Iraq has begun a manual recount related to the parliamentary elections of May with authorities hoping the move could finally pave the way for the formation of a new government.
The oil-rich northern province of Kirkuk was the first to begin the recount on Tuesday. Six other provinces were expected to follow suit in the coming days, according to a source in the elections commission.
The recount follows an order by the parliament in early June. The legislature had demanded a full nationwide recount but a panel of judges tasked with overseeing the process later limited it to the ballots flagged in official reports and formal complaints.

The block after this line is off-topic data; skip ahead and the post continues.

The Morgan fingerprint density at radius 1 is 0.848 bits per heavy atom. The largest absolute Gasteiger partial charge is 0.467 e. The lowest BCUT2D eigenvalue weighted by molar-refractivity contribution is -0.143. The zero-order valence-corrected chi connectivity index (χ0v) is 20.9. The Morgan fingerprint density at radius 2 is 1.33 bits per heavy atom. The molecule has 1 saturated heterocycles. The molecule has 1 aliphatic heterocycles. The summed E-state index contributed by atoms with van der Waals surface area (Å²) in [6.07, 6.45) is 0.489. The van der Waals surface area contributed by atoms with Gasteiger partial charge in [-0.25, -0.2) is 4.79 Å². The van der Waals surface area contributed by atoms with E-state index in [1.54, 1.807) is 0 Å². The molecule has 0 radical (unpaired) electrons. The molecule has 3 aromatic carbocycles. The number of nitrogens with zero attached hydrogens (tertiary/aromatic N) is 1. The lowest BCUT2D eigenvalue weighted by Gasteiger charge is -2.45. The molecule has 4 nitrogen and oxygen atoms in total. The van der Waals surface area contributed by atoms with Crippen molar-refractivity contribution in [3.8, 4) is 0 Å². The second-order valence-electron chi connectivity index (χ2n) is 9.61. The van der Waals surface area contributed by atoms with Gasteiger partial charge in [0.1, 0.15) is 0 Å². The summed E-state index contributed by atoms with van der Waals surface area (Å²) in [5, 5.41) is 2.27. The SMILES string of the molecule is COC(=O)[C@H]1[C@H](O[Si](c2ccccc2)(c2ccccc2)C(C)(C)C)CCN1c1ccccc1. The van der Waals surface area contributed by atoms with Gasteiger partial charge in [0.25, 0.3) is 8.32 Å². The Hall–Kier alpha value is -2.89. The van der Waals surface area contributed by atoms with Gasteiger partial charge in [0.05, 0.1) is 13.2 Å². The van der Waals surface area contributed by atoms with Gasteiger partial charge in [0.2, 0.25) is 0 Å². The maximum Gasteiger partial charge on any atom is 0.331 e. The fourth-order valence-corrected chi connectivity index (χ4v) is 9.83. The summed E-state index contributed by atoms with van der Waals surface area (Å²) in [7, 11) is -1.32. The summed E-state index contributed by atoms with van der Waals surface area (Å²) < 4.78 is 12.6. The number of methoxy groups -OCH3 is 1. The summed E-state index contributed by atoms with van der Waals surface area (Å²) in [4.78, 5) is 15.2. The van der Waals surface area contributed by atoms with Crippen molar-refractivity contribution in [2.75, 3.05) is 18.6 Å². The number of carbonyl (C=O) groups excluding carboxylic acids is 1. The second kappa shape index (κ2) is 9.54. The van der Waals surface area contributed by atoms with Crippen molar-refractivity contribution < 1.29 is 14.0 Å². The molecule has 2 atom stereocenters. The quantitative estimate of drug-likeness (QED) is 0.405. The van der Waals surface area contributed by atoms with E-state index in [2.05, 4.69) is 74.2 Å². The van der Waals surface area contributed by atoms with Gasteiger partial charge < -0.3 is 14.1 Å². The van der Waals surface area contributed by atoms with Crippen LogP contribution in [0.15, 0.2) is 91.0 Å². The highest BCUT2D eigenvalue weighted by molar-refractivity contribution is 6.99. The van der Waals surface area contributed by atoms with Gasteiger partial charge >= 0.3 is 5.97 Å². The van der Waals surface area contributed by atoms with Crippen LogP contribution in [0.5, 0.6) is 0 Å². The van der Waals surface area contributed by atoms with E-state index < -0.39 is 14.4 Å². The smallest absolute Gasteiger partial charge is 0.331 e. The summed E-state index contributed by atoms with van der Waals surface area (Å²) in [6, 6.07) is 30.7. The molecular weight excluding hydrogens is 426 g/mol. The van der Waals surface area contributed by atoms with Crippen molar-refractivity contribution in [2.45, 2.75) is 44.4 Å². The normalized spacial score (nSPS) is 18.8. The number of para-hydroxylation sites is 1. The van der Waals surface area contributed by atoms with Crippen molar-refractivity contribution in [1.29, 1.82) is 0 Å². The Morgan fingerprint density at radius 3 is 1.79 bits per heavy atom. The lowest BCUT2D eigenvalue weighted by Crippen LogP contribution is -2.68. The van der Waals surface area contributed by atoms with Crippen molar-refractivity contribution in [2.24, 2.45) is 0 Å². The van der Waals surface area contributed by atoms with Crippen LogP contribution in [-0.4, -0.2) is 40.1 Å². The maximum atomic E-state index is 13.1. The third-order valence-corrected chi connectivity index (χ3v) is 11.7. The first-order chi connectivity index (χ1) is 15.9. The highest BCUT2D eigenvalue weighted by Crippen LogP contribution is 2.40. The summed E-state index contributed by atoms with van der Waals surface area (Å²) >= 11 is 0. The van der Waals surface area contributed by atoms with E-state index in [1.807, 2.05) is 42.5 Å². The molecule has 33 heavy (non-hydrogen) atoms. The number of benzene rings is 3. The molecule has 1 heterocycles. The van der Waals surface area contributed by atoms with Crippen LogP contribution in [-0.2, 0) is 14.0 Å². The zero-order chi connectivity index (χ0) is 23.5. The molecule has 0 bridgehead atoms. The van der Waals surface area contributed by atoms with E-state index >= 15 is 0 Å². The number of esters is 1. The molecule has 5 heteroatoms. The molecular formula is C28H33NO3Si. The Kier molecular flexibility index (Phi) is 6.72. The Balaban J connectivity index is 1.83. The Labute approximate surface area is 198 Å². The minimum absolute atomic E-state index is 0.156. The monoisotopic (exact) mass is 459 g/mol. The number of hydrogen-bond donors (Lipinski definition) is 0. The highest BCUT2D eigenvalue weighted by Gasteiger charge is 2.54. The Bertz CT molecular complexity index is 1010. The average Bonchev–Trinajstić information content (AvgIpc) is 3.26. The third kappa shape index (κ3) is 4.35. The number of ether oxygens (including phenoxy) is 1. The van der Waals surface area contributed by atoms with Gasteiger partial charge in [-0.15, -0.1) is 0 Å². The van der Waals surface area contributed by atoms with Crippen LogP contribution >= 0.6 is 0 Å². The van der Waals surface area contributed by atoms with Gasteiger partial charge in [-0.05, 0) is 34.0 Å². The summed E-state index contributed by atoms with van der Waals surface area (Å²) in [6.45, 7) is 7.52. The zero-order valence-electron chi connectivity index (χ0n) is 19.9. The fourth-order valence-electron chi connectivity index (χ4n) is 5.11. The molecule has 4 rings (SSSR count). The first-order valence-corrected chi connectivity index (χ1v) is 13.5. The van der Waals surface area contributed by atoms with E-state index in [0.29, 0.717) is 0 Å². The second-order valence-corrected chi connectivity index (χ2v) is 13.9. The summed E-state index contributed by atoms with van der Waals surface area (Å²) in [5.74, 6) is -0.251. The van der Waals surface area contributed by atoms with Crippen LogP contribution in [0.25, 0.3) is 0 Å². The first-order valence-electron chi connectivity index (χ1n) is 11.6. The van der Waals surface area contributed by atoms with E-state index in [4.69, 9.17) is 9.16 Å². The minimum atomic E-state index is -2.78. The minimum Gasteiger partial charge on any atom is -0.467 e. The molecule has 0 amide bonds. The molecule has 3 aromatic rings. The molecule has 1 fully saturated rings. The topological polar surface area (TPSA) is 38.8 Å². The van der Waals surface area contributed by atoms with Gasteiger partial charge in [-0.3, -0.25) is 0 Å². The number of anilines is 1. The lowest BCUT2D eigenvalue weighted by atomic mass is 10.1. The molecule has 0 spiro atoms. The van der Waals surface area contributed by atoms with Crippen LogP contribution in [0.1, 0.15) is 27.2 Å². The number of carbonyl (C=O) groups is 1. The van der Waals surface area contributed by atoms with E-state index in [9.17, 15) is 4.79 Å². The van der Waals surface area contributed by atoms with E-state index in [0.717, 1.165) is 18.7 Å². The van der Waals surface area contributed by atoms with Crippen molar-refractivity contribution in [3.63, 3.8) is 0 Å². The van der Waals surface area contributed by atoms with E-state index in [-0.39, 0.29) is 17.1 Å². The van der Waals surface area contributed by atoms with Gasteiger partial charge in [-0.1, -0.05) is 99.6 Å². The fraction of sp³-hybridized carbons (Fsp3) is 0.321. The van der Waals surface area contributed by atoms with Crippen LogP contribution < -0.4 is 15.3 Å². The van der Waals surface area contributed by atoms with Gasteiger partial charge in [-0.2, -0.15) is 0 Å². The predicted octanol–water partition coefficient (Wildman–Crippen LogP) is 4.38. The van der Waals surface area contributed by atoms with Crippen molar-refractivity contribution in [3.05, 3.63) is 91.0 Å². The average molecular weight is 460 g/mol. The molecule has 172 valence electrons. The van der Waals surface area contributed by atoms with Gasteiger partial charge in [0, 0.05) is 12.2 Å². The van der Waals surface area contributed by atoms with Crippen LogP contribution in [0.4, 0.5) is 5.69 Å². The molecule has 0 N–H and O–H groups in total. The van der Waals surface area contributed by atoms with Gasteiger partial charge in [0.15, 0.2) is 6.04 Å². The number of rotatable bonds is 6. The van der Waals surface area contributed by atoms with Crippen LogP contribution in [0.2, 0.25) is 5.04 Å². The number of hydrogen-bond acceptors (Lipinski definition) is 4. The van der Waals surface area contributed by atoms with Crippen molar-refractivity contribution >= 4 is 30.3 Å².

The Iraqi government had indicated in a report that there were widespread violations in the elections, which saw a bloc led by Shia cleric Muqtada al-Sadr win. Another Shia bloc, emerging from paramilitary forces who had battled the Daesh Takfiri terrorist group over the past three years, came second. Iraqi Prime Minister Haider al-Abadi and his bloc came third.
The recount will also affect the overseas votes, a thorny issue that had led to claims of violations during the elections. Votes cast in Iran, Turkey, Britain, Lebanon, Jordan, the United States and Germany will be manually recounted, according to the panel of judges.
The recount will be overseen by local and international observers as well as representatives from the United Nations and foreign embassies. It could open the way for the formation of a new parliament and a new government in Iraq as the Arab country struggles to emerge from years of fight against terrorists.